Your symbolic executor should start executing in the empty environment (no variables exist yet) with the first statement in the program. Execution of a program ends when there are no more statements to execute (i.e., when execution "falls off the end" of the program). Your executor should explore all possible paths through the program, forking whenever necessary. (But you shouldn't actually fork the executor, unless you really want to. I recommend maintaining a work-list of executions intsead.) Use STP to determine which branches are feasible, and whether assertions pass.
If all executions through program pass all assertions, your program
should simply print Pass and exit. Otherwise, do not pass
Pass. Each time the assertion at line n fails during
symbolic execution, your program should print Fail n
on one line. Then the next lines should list an assignment that
triggers the failure. The assignment should be expressed as
a := symint; b := symint; assert a < b;the output could be
Fail 2 a : 10 b : 5
Since there can be many assertion failures, your program could print many Fail cases. You should print out an assignment to all symbolic integers used up to that point in the program. Your symbolic executor should stop executing the current path when it reaches an assertion failure.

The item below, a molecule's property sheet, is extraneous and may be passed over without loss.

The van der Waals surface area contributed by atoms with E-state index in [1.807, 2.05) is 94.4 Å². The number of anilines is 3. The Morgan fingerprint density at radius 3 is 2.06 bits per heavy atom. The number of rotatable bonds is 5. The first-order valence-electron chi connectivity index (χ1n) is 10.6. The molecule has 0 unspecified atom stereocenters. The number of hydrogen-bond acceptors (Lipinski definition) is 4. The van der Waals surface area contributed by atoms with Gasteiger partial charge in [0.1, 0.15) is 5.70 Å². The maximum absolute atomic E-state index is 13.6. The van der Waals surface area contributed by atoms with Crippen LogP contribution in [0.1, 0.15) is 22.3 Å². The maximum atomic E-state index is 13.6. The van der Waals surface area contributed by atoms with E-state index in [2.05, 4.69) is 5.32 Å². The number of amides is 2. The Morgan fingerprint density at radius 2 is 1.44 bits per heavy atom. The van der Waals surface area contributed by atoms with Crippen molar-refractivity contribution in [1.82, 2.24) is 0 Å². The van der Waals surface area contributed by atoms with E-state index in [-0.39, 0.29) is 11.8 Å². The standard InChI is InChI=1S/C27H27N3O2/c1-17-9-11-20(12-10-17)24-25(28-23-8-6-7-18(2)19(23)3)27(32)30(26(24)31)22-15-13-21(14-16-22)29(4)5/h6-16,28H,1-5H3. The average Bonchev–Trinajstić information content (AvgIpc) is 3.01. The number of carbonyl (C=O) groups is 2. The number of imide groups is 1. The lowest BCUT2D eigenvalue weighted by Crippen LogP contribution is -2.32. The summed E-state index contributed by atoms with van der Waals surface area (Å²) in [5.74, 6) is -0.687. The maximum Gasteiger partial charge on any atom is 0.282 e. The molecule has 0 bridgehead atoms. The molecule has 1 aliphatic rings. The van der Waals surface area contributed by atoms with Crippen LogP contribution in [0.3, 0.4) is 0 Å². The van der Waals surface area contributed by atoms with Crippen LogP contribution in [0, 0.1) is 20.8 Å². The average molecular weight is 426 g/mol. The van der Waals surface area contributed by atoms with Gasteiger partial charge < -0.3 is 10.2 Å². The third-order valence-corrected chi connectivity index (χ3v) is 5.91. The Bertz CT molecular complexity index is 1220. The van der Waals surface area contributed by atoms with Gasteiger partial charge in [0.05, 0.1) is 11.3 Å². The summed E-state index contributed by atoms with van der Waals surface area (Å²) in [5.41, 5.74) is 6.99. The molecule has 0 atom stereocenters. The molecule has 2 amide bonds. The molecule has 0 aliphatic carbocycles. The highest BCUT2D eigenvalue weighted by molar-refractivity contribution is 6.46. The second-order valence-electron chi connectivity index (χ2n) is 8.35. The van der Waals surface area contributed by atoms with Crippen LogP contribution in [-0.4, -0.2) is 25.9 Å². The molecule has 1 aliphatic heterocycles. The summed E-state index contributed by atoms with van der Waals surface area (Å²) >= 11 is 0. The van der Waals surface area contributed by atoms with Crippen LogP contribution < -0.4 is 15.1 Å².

Hint: I strongly suggest you start by only worrying about the concrete semantics of programs, handle symbolic integers next, and then finally handle symbolic arrays.
Hint: There are many ways to design the symbolic executor. One possibility is to write a function step : stmt list -> state -> state * (state option), where the first arugment is the program (you could also use a different representation than the statement list), and state captures the current program counter, path condition, and environment (variable bindings). Then the left output state component contains the new program counter, path condition, and environment after executing a single statement. The right output state component contains the same information for the other path to take, if any.
What to Submit
Submit a complete project that we can compile with make and run. You may add more files to your project.
The Campus Senate has adopted a policy asking students to include the following statement on each assignment in every course: "I pledge on my honor that I have not given or received any unauthorized assistance on this assignment." Consequently your program is requested to contain this pledge in a comment near the top.
Please carefully read the academic honesty section of the course syllabus. Any evidence of impermissible cooperation on projects, use of disallowed materials or resources, or unauthorized use of computer accounts, will be submitted to the Student Honor Council, which could result in an XF for the course, or suspension or expulsion from the University. Be sure you understand what you are and what you are not permitted to do in regards to academic integrity when it comes to project assignments. These policies apply to all students, and the Student Honor Council does not consider lack of knowledge of the policies to be a defense for violating them. Full information is found in the course syllabus---please review it at this time.